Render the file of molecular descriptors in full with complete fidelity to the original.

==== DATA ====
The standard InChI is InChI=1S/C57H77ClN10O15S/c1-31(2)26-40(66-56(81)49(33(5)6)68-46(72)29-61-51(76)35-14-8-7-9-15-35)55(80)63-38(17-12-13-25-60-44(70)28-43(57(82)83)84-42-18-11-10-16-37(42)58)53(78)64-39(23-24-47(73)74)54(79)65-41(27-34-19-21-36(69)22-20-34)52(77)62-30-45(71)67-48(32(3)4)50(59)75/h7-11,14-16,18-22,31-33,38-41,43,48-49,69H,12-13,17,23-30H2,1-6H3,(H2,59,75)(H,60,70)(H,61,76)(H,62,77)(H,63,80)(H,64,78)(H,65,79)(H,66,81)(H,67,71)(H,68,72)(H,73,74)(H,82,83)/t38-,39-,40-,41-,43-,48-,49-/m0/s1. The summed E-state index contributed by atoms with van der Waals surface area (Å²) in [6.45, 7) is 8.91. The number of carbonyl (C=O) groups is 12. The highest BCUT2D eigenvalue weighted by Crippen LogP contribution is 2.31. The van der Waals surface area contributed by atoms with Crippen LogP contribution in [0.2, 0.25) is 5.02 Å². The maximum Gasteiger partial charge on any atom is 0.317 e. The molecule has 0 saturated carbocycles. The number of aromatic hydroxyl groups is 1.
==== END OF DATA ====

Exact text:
The standard InChI is InChI=1S/C57H77ClN10O15S/c1-31(2)26-40(66-56(81)49(33(5)6)68-46(72)29-61-51(76)35-14-8-7-9-15-35)55(80)63-38(17-12-13-25-60-44(70)28-43(57(82)83)84-42-18-11-10-16-37(42)58)53(78)64-39(23-24-47(73)74)54(79)65-41(27-34-19-21-36(69)22-20-34)52(77)62-30-45(71)67-48(32(3)4)50(59)75/h7-11,14-16,18-22,31-33,38-41,43,48-49,69H,12-13,17,23-30H2,1-6H3,(H2,59,75)(H,60,70)(H,61,76)(H,62,77)(H,63,80)(H,64,78)(H,65,79)(H,66,81)(H,67,71)(H,68,72)(H,73,74)(H,82,83)/t38-,39-,40-,41-,43-,48-,49-/m0/s1. The summed E-state index contributed by atoms with van der Waals surface area (Å²) in [6.45, 7) is 8.91. The number of carbonyl (C=O) groups is 12. The highest BCUT2D eigenvalue weighted by Crippen LogP contribution is 2.31. The van der Waals surface area contributed by atoms with Crippen LogP contribution in [0.2, 0.25) is 5.02 Å². The maximum Gasteiger partial charge on any atom is 0.317 e. The molecule has 0 saturated carbocycles. The number of aromatic hydroxyl groups is 1.